The churn in PD4 at least looks like it is much, much less. When you ride in a group now you don’t see riders surfing right to left in the pack as they all try to sit second wheel. I interpret a single rider going the same speed as a pack being pulled by someone as an absolute incentive for breakaways. You can’t just go to the front and up your output to do it because you’ll just drag the pack with you. If you do it aggressively though, get clear of the pack, and then settle into a maintainable… Read more »
That’s not what the numbers are showing though. The Test 1 speed is the same as the Test 3 speed. So for Test 1, no one is doing 350 W yet they catch the break
Test 1 doesn’t trigger autobraking, since there’s no decrease in power vs 10-second average. In a race scenario in PD4, there’s no chance the pack is all pedaling away at the exact same power at the exact same time for any period of time. Churn is absolutely reduced in PD4 in practice, and Test 1 in this article doesn’t accurately
Ah, interesting! Thanks for pointing that out. I’d be curious if the autobraking is enough to drop the speed to the Test 2 time though. Since that would be the expected speed of a pack with someone on the front at 300W.
Well, doing a handful of races with PD4 I personally feel it’s harder than before even if the speed is suposed to be dlower and the draft suposed to be better
I agree. It also doesn’t help that Zwift’s zFTP categorization now allows former As into the B races. Things are being torn asunder by these stronger riders, and the former blob is now a stung-out line of debris falling away from a burning meteor.
You paint a vivid picture, sir!
If Double Draft is part of PD4, would it be more accurate just to call it “regular draft” at this point? Under what scenario would the former regular (half draft) be used?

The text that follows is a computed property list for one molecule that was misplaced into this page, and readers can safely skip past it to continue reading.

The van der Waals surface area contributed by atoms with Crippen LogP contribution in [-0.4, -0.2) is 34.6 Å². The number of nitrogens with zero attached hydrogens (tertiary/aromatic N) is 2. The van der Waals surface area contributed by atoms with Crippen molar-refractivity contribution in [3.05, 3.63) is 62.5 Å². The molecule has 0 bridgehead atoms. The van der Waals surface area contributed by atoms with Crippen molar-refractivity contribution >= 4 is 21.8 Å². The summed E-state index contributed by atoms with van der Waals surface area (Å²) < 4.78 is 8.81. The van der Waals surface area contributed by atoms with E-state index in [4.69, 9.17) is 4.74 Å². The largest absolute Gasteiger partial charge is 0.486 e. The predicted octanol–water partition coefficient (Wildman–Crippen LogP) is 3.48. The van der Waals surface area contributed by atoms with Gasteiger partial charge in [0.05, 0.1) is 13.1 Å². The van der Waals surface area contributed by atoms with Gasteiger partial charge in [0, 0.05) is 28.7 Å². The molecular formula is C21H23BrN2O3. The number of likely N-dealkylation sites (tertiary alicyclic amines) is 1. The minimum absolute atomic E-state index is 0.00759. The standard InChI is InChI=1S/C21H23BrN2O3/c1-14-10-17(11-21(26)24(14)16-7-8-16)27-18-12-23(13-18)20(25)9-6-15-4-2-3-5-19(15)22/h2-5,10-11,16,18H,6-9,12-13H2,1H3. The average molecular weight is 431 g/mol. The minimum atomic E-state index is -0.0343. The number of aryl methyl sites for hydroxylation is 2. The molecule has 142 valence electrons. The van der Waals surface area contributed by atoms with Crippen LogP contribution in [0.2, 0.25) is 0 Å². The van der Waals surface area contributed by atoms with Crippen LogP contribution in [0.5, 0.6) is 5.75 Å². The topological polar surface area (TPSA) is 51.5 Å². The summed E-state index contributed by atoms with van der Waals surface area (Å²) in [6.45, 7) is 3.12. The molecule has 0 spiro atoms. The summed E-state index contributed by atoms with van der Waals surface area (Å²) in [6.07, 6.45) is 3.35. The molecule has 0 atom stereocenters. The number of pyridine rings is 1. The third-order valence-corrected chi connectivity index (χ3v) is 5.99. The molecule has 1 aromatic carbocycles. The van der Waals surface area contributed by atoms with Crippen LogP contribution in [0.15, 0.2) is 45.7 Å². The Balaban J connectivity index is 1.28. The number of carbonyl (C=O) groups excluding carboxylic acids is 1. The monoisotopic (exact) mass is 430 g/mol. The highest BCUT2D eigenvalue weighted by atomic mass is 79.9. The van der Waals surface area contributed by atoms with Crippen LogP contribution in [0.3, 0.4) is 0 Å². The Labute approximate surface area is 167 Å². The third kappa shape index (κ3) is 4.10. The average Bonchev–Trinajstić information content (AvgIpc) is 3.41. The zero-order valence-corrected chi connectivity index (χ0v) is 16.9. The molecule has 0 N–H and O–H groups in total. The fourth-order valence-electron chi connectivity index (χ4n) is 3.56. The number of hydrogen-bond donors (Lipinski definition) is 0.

One thing I’ve observed is that the van power up is pretty ineffective in packs with double draft. Is that my imagination or part of the design? If the latter, does that mean it’s always a bit useless in packs now?
I don’t think this is specific to PD4. After using Sauce, I’ve realized Draft Boost doesn’t work the way I always assumed it did. If you are already in a large pack and receiving “optimal” drafting, the draft boost seems to provide no additional benefit. Where it seems to really help is when you are maybe second in a line and not at optimal draft.
I’d only really felt the lack of any advantage in double draft events though. For normal draft, it at least felt like a bit of a break.
But from what you say, this certainly means that the van is pretty useless in all packs.
Please experiment with new tests (script based / auto it/ etc) where riders change watts and do a real rotation. Like pulling 1min at 300watt then 1min 200watt then 1min 220 watt then 1min 240 watt then again 320watt … and repeat all over again … would be nice to see a video how that unfolds and what fine tuning is needed to keep a nice paceline!